Genero version 4 brings in lots of new features that make it well worth upgrading to.  The new version introduces several changes that you’ll need to be aware of if upgrading from an earlier version though.  This article covers some of the challenges we faced, and the solutions found to resolve them.


Development Environment

The first thing to note here is Genero v4 requires a new version of the Fourjs License Manager, FLM v6 to both compile and run programs.  It’s likely while transitioning to Genero v4, you’ll want to be running both v3 and v4, so they have made FLM v6 backwards compatible with both 3.10 and 3.20; there is some work to do on these earlier versions of BDL first though (after installing and configuring FLM v6):

  1. Patch the license controller
    1. First, download the latest version (v6) of the FourJs Licence Controller
    2. This can be found on the Products download page Under License Manager Packages
  2. This is just a patch – after making a backup, unpack the package in the target (v3) $FGLDIR
  3. This should create a template license file: $FGLDIR/etc/fgllicense
  4. Update this with the hostname, port and license number
  5. In your Genero v3 profile, comment out/remove the current flm entries, and just set flm.server=”compatv6”
  6. This will need to be repeated for GRE (if used)
  7. Where you have multiple development licenses and use GST in client/server mode, set FGLLICENSE to point to a license file (fgllicense) in each developer’s home directory


As above, you will need to make sure you are running FLM 6, and make sure FGLLICENSE and GRELICENSE are set appropriately.

If you were not using GBC previously (i.e. on 3.20 with Universal Rendering turned on), your applications may well look and behave a little differently with V4.  Universal Rendering is now enforced, with GBC the only AUI option for GDC, GMA, GMI and GAS.  While this means your application will look and behave the same whichever user interface is used, GDC and mobile front ends may look quite different to prior versions.

These are the four biggest changes from GDC we noticed in our own applications:

  • WCI (Windows Container Interface) has been deprecated
  • Forms are rendered differently and may appear larger
  • Window management has changed significantly
  • Many style file attributes have become redundant or deprecated

With no changes, i.e. simply re-compiling with Genero v4, the above issues made our applications unsightly and cumbersome to use; however, with a few simple work-arounds, we were able to get it to look and feel similar to the previous version:


The Windows Container Interface has been deprecated and replaced by a sidebar window container in GDC.  Some of our applications utilise the full screen estate, so the appearance of this new sidebar meant some forms could not fit on a single screen.

While recoding the application to move away from MDI would be the best solution, there’s an easy way to remove this sidebar via your style file:

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This also sets new programs to appear in new windows/browser tabs, which we found preferable to replacing the current application.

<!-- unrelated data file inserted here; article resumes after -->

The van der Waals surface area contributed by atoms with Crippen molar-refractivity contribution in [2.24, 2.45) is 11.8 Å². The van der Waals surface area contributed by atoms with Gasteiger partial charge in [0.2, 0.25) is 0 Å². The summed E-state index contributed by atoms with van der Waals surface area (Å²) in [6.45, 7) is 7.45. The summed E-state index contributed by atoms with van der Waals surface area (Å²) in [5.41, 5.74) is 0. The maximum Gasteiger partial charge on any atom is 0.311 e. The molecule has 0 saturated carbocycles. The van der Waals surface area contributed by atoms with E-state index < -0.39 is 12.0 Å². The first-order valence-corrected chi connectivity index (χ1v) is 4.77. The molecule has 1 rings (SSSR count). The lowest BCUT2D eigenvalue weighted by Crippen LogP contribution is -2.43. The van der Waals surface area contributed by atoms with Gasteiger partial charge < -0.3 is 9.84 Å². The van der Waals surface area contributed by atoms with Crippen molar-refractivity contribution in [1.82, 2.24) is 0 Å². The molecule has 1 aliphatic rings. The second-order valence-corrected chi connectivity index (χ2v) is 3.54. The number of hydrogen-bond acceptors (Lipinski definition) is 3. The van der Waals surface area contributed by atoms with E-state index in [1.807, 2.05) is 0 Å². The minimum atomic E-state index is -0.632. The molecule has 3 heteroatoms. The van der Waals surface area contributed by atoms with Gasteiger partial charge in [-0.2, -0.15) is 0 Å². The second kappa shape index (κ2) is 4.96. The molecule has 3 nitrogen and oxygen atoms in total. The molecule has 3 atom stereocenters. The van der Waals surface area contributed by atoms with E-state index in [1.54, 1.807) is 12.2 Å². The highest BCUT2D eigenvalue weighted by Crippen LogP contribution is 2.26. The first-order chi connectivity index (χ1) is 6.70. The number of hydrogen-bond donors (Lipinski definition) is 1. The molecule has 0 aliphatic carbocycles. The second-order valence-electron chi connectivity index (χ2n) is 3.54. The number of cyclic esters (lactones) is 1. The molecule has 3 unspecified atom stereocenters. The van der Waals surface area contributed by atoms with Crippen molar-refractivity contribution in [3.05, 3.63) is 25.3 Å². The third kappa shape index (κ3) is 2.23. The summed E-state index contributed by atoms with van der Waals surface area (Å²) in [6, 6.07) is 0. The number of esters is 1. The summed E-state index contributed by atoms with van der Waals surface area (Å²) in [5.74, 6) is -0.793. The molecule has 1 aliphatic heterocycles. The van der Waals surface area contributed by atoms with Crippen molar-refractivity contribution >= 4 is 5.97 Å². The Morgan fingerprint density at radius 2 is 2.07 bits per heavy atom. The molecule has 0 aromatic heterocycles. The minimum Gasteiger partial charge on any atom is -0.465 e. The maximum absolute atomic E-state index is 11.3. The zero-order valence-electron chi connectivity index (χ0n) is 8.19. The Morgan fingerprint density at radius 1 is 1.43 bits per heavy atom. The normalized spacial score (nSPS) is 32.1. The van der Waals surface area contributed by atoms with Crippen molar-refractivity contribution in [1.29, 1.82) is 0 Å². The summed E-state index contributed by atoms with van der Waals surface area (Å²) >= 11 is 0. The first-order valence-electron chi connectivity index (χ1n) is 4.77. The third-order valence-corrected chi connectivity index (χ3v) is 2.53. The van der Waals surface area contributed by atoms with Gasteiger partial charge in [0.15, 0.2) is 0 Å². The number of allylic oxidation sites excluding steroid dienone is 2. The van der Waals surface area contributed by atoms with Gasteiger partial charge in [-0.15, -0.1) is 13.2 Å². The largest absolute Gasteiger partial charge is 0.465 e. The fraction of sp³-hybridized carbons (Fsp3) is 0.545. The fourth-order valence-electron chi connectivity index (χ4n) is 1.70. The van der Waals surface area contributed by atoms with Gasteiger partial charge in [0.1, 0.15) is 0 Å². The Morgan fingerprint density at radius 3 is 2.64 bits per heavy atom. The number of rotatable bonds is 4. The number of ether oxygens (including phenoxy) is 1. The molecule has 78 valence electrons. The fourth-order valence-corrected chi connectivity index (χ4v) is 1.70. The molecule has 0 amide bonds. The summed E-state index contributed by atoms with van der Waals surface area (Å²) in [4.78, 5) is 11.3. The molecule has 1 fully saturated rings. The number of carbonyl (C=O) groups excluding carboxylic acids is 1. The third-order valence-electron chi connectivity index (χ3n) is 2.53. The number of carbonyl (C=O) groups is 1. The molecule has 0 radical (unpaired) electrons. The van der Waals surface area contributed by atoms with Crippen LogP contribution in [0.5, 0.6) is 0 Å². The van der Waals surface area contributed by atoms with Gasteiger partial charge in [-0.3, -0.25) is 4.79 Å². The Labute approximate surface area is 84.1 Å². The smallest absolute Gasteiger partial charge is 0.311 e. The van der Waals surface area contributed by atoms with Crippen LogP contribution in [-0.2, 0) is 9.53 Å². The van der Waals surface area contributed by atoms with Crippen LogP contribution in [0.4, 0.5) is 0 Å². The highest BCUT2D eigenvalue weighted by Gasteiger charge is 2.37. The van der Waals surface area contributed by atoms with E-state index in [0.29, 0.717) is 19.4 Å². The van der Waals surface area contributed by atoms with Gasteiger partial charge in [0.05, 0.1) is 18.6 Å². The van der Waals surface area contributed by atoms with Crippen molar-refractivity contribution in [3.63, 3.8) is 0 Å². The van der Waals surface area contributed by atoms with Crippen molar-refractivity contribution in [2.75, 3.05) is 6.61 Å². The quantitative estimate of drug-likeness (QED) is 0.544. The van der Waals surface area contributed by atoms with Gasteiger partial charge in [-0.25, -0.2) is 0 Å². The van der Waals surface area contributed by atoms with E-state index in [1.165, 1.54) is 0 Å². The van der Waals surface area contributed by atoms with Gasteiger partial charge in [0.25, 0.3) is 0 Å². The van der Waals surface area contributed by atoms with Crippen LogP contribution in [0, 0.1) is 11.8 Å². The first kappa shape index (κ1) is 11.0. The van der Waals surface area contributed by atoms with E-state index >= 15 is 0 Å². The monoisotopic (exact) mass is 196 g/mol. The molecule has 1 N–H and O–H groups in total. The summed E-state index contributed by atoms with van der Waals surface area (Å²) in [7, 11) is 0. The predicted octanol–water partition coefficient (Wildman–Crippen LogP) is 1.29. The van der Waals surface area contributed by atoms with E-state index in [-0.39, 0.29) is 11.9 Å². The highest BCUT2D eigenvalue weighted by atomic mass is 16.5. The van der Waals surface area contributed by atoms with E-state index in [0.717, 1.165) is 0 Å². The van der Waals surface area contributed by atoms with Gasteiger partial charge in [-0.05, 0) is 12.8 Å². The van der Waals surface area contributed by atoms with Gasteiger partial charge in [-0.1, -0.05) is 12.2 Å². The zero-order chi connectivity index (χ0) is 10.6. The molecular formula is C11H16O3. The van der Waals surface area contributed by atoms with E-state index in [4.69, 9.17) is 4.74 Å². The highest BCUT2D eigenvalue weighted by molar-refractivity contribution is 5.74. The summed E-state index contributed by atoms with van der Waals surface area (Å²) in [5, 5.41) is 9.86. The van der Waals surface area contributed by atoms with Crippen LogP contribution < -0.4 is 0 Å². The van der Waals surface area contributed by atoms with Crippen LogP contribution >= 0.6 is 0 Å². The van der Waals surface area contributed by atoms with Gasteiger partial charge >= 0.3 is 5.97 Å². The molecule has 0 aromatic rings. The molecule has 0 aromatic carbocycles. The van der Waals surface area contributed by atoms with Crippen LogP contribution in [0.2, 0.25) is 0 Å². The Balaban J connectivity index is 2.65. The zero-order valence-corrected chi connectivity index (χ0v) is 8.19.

Form Size

When we first ran our apps with v4, we noticed the forms appeared bigger with GDC than in previous versions.  In later versions of the GBC (we downloaded v4.01.11), there’s a new theme you can select “compact”.  We found this reduced the size of our forms so they appeared similar to previous versions, and, in conjunction with “applicationListVisible=no” above, meant our larger forms now could now fit on the screen.

Window Management

With GBC, by default new windows will replace the current window.  While this makes sense for modern web and mobile applications, it may not work well for existing applications designed for GDC.  Thankfully, this behaviour is easily altered by opening new windows that have a style attribute of windowType = modal.  If you have an existing style for modal windows, you may be able to fix the issue just by changing this one attribute in your style file.

Style Files

If your application is old and has been through several Genero versions, it’s likely you’ve built up custom style files with many different styles and attributes set.  We found that a large amount of our custom styles had become redundant or deprecated when moving to GDC.  We actually ended up deleting large sections from our files as most were no longer required.  Features such as alternate row highlighting (where we were using pseudo-selectors), spell checking, and current field highlighting are now all built in, and our application looked and behaved a lot better after this review.


The GBC is now the only rendering option available in v4.  Your application will look and behave differently from earlier versions, especially if it’s older and designed for GDC.  There will be some work to do; however, moving to v4 offers a great opportunity to give applications a modern look and feel, with a uniform view across all devices.


We initially hit a number of issues when migrating our applications to Genero V4; however some of there we fixed just by upgrading to the latest fix-pack (it’s well worth making sure you have the latest versions of the GBC and GDC).  As above, most of the other issues we faced we could work around with just a few simple changes.

The GBC offers a great way to build a modern looking application, and can give your older apps a new look and feel with only a few minor customisations.


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